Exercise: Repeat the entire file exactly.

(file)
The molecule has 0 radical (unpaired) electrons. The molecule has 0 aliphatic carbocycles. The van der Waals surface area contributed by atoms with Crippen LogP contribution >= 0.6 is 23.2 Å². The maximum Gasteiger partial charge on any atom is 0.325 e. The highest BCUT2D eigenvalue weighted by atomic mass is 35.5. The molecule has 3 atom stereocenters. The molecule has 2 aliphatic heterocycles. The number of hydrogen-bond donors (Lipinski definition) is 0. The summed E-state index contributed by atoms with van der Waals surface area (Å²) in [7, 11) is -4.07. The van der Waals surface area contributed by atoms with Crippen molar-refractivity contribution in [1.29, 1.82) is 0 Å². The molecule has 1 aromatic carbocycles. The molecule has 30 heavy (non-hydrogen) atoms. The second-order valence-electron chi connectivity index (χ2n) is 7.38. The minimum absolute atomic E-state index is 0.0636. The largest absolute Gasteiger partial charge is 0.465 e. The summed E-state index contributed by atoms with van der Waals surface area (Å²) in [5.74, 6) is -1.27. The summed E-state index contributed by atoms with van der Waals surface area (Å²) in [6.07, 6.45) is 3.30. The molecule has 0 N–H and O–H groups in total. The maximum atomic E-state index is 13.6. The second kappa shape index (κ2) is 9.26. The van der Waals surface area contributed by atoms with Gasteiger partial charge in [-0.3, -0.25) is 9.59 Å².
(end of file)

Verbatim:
The molecule has 0 radical (unpaired) electrons. The molecule has 0 aliphatic carbocycles. The van der Waals surface area contributed by atoms with Crippen LogP contribution >= 0.6 is 23.2 Å². The maximum Gasteiger partial charge on any atom is 0.325 e. The highest BCUT2D eigenvalue weighted by atomic mass is 35.5. The molecule has 3 atom stereocenters. The molecule has 2 aliphatic heterocycles. The number of hydrogen-bond donors (Lipinski definition) is 0. The summed E-state index contributed by atoms with van der Waals surface area (Å²) in [7, 11) is -4.07. The van der Waals surface area contributed by atoms with Crippen molar-refractivity contribution in [1.29, 1.82) is 0 Å². The molecule has 1 aromatic carbocycles. The molecule has 30 heavy (non-hydrogen) atoms. The second-order valence-electron chi connectivity index (χ2n) is 7.38. The minimum absolute atomic E-state index is 0.0636. The largest absolute Gasteiger partial charge is 0.465 e. The summed E-state index contributed by atoms with van der Waals surface area (Å²) in [5.74, 6) is -1.27. The summed E-state index contributed by atoms with van der Waals surface area (Å²) in [6.07, 6.45) is 3.30. The molecule has 0 N–H and O–H groups in total. The maximum atomic E-state index is 13.6. The second kappa shape index (κ2) is 9.26. The van der Waals surface area contributed by atoms with Gasteiger partial charge in [-0.3, -0.25) is 9.59 Å².